10. I didn't realize that the book was being republished; thought it was new. Great interview!

  11. I'm reading a book about King Arthur right now. I love that time period and all the legends and romance that go with it. This was a great interview. Hearing about all the research that went into the book was fascinating. Thank you for the chance to win the book.

    leesmithwriting at yahoo dot com

  12. You had me at "Arthurian." :)
    (Email available via blog profile.)

  13. Wow! Great, in-depth interview, Laura. I started reading it yesterday but ran out of time, so I returned today.

    I am intrigued by the little details of every day life during this era, as well as the role of the supernatural and superstition in people's lives. It actually ALL sounds fascinating!

    Thanks for hosting this giveaway. I will post it in my blog's sidebar.


  14. I'm interested to see how the Guinevere/Lancelot dynamic is handled, and also how Nimue is portrayed. There's so much you can do with an Arthurian retelling and I don't think I've read many (if any) from Guinevere's perspective!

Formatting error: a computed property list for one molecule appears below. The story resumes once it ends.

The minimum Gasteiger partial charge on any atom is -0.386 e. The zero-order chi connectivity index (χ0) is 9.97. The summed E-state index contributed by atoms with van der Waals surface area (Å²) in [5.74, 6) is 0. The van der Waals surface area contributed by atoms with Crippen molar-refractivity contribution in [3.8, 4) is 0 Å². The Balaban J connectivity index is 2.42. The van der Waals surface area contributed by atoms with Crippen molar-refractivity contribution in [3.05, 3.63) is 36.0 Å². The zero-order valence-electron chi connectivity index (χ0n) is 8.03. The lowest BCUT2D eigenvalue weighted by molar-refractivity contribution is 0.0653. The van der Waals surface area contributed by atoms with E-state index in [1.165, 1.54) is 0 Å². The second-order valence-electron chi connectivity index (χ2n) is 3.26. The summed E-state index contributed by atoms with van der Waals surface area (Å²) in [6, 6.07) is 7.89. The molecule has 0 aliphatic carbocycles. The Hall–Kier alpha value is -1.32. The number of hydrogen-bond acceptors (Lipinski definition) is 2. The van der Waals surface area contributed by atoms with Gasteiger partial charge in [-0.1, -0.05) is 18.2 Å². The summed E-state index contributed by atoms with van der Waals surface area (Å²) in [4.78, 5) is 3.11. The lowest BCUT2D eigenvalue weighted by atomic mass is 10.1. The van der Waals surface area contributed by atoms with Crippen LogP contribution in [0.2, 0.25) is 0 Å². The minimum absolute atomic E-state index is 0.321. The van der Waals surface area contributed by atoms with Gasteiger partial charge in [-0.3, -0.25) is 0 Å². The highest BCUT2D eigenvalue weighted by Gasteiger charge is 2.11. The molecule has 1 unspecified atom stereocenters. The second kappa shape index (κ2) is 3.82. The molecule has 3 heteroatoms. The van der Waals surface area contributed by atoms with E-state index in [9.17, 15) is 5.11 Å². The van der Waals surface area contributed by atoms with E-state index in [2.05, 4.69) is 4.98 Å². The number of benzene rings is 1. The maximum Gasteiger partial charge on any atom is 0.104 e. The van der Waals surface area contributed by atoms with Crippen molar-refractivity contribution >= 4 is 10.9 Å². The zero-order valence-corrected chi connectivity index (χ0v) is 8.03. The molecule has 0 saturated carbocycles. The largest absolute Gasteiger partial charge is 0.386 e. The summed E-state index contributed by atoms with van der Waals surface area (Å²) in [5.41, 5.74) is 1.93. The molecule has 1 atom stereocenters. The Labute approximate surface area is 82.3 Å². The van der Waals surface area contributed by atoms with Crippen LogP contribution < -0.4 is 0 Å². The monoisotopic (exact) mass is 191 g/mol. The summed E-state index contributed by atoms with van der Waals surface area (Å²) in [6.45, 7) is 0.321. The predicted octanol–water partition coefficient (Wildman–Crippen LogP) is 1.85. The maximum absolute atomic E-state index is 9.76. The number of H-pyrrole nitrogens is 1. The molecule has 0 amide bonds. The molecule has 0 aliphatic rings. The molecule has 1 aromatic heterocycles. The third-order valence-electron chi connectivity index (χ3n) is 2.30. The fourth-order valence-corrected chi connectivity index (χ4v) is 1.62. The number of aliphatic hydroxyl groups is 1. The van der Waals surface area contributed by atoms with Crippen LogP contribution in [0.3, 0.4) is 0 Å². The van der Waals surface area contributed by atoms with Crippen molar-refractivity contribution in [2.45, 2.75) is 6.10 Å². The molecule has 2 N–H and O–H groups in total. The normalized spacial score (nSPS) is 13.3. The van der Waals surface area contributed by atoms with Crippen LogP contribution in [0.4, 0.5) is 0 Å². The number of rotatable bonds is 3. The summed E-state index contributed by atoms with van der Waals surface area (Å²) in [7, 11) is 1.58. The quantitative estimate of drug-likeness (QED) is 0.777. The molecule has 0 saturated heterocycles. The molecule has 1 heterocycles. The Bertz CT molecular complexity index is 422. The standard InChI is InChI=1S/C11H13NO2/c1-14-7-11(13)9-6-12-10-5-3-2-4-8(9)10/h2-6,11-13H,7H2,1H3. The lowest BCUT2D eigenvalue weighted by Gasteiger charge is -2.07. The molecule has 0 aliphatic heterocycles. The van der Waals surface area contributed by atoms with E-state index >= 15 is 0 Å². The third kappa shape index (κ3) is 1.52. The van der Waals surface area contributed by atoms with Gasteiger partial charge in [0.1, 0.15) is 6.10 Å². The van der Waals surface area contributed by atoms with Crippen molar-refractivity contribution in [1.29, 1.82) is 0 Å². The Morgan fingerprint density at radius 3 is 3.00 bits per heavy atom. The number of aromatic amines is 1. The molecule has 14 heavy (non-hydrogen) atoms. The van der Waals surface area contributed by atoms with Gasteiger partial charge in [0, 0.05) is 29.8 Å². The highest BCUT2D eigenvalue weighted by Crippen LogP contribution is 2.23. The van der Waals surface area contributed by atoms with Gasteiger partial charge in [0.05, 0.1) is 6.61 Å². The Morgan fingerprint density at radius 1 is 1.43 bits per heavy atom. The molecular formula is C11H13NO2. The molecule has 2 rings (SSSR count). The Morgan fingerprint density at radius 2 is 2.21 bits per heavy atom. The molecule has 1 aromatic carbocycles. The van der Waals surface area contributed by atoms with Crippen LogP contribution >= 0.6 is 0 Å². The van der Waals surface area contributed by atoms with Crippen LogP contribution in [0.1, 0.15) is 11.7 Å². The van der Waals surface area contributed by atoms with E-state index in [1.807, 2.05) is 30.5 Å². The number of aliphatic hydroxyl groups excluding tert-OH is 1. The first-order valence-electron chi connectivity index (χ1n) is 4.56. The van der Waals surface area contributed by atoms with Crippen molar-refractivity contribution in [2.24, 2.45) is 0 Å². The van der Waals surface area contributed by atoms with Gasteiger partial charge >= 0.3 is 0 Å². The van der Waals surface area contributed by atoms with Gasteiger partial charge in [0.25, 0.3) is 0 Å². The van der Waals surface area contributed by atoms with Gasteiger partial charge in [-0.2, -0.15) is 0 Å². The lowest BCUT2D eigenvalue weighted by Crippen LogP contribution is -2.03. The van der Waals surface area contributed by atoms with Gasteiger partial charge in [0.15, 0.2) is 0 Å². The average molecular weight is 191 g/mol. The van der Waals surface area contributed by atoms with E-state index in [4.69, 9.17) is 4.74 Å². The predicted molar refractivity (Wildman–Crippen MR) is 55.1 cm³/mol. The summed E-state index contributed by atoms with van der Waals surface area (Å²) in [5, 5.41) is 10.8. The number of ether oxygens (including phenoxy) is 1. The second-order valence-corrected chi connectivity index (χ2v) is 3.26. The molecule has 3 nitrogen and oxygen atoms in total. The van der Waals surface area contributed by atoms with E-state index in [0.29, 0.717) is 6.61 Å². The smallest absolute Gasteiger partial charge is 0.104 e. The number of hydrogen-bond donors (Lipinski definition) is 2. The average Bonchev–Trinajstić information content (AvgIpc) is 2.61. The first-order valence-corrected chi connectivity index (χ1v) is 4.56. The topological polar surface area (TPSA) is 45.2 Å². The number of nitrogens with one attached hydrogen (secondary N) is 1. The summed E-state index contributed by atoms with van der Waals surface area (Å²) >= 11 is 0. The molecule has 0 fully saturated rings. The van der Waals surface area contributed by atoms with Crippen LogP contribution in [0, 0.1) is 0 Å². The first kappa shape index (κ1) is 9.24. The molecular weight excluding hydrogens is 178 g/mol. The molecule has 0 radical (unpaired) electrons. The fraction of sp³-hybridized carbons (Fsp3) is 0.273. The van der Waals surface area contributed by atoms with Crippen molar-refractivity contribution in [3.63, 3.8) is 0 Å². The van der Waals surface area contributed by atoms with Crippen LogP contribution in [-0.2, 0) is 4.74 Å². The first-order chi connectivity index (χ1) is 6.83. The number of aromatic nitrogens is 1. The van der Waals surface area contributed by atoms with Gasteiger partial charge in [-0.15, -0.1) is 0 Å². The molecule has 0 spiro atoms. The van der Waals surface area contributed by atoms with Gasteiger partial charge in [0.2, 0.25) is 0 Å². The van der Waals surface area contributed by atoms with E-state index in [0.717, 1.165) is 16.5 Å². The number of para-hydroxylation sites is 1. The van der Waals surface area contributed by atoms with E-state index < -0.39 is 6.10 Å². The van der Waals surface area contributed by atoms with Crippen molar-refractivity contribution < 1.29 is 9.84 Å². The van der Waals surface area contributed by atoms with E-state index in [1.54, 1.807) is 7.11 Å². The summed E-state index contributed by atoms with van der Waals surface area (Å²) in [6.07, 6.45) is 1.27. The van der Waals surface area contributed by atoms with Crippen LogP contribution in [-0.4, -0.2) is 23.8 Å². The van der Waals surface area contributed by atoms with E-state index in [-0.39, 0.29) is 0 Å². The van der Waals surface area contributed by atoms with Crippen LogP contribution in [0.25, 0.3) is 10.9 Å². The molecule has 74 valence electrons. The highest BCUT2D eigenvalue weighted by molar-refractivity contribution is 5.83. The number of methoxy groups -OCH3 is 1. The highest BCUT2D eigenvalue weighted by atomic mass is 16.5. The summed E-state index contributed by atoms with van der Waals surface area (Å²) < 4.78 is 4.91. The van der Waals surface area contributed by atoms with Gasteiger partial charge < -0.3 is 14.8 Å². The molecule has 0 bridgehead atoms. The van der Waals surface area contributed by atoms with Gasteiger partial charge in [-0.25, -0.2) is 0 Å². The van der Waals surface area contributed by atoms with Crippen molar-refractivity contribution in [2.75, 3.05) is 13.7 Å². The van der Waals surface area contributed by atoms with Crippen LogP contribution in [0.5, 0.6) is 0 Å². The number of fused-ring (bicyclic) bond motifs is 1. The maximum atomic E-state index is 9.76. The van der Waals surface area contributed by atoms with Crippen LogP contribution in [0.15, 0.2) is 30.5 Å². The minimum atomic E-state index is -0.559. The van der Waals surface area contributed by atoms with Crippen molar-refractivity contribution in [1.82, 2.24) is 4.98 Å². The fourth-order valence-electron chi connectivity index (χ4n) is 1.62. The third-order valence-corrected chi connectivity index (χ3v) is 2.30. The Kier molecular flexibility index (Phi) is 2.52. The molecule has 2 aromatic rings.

Thanks for the giveaway :)


  15. What intrigues me is how the author will handle the Dark Ages in her book and the love relationship between Guinevere and Arthur. I'd love to read the book.
    polo-puppy-fluffy at hotmail dot com

  16. I am intrigued by how accurate she is historically when she writes. Thanks for the great giveaway :)

    mrsjohnson1982 at yahoo dot com

  17. I am impressed by how long she researched this. I would love to win this. Thanks for thre giveaway.

    lizzi0915 at aol dot com

  18. It's always the research that intrigues me, plus who doesn't any story about King Arthur?

    icewoman96 at gmail dot com